Governor Northam expresses support for the legalization of marijuana

Virginia News

FILE – This April 6, 2018, file photo shows the leaves of a marijuana plant inside Ultra Health’s cultivation greenhouse in Bernalillo, N.M. New Mexico would legalize recreational marijuana sales without exceptions for dissenting cities and counties under a rebooted proposal form legislators that emphasizes small business opportunities and ready access to pot for 80,000 current medical cannabis patients. Legalization for the first time enjoys the full throttled support of second-year Democratic Gov. Michelle Lujan Grisham, who set up a volunteer commission last year to vet health and public safety concerns about recreational cannabis and on Thursday, Jan. 16, 2020, pitched the benefits of the pot economy to a gathering business leaders. (AP Photo/Susan Montoya Bryan, File)

RICHMOND, Va. (WRIC) — Governor Ralph Northam’s office announced his support for the legalization of marijuana on Monday.

“It’s time to legalize marijuana in Virginia,” Northam said. “Our Commonwealth has an opportunity to be the first state in the South to take this step, and we will lead with a focus on equity, public health, and public safety. I look forward to working with the General Assembly to get this right.”

Earlier this year, the General Assembly approved legislation that decriminalized simple possession of marijuana in Virginia, a legislative priority pushed by Democrats and backed by the governor.

As of July 1, anyone caught with no more than an ounce would instead pay a $25 civil penalty and those who have had their cases dismissed in court could have their charges expunged. Under the old law, a first-time offender could serve up to 30 days in jail and be fined $500 for possessing less than half an ounce.

Legislation was also passed for a group to study and release a report on the impact of legalizing pot in Virginia. The Joint Legislative Audit and Review Commission’s report, “Key Considerations for Marijuana Legalization” outlines how Virginia could approach cannabis reform and marijuana legalization.

The report suggests that past marijuana convictions should be expunged and Virginia should make the marijuana industry more equitable. It also states that 11,000 new jobs would be created in Virginia and the industry could generate over $300 million in tax revenue by its fifth year of legalization.

“This JLARC report just confirms what I have long been saying – Virginia needs to allow legal, regulated adult use of marijuana as a matter of public safety, justice, equity, and economic opportunity,” said Attorney General Herring. “For too long, the Commonwealth’s approach to cannabis was needlessly and disproportionately saddling Black Virginians and people of color with convictions and this report shows just how important legalizing marijuana is for promoting equity in Virginia.”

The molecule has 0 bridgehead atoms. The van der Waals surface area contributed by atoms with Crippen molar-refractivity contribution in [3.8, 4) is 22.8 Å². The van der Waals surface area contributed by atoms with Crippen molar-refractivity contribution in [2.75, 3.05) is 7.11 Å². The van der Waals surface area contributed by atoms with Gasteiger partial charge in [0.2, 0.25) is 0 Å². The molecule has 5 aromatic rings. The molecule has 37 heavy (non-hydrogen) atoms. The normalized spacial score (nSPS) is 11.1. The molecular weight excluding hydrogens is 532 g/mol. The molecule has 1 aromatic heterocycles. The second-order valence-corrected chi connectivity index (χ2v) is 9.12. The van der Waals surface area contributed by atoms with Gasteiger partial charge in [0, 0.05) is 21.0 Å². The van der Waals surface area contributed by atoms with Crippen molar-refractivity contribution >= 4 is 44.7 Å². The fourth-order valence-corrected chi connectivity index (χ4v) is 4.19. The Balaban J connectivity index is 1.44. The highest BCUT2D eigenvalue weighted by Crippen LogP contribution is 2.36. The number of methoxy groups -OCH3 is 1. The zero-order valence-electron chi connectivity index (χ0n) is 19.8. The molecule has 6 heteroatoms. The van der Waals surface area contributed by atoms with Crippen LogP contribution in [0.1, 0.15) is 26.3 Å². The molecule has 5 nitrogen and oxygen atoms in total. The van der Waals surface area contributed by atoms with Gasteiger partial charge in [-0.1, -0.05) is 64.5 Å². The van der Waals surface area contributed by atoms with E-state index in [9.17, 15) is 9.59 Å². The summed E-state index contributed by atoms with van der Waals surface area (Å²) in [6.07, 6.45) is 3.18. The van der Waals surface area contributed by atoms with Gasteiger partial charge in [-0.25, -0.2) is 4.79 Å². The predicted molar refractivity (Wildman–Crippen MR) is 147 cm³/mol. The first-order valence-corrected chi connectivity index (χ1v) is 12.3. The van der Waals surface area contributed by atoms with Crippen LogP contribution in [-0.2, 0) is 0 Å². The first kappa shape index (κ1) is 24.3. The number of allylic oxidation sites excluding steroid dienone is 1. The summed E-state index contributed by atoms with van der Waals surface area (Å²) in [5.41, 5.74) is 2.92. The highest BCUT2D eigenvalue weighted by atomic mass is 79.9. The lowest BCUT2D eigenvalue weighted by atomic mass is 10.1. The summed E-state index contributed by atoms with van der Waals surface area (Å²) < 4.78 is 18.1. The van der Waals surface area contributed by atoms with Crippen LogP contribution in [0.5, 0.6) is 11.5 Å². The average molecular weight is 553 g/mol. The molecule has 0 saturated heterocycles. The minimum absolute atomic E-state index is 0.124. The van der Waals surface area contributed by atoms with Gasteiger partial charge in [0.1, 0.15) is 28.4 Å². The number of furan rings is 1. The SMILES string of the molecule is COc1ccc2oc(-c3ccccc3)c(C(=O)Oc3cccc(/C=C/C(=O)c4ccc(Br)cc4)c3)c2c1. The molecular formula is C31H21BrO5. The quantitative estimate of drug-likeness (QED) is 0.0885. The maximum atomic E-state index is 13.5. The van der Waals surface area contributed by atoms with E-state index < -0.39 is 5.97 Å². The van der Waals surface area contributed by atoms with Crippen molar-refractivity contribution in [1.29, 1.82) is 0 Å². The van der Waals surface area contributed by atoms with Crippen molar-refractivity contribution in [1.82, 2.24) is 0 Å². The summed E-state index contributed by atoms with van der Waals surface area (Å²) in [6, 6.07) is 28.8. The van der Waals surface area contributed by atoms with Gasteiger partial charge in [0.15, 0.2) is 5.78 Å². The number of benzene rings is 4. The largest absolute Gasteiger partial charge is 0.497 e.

In a letter sent to the governor earlier this year, The American Civil Liberties Union of Virginia said decriminalization still allows marijuana charges to be used as a “a racist policing tool”

The fact is marijuana laws overwhelmingly target people in Black and Brown communities …The war on drugs has always been a war on people, particularly on people of color and experts point to policing practices and the racial history behind marijuana prohibition as leading to arrest disparities. Virginia must address and eliminate discriminatory police practices.

The American Civil Liberties Union of Virginia, March 26, 2020

The ACLU released a report which showed the racial disparities between marijuana arrests from 2010 to 2018. They found Black people were 3.64 times more likely to be arrested for possession than white people.

The ACLU’s study also found that states which decriminalized marijuana had lower racial disparities in possession arrests.

Northam plans to work with lawmakers to ensure legislation legalizing marijuana meets certain criteria. He wants to see social, racial and economic equity all taken into account throughout the process. According to a release from the governor, legislation should include social equity license programs, access to capital, community reinvestment, and sealing or expunging records of past marijuana-related convictions.

In addition to addressing harms done to Black and brown communities, the legislation will aim to add substance abuse prevention programs in schools and communities as well as protections for young people. There will be an age limit to purchase marijuana and mandatory ID checks.

If marijuana use is legalized in Virginia Northam plans to uphold the Virginia Indoor Clean Air Act and prohibit smoking indoors.

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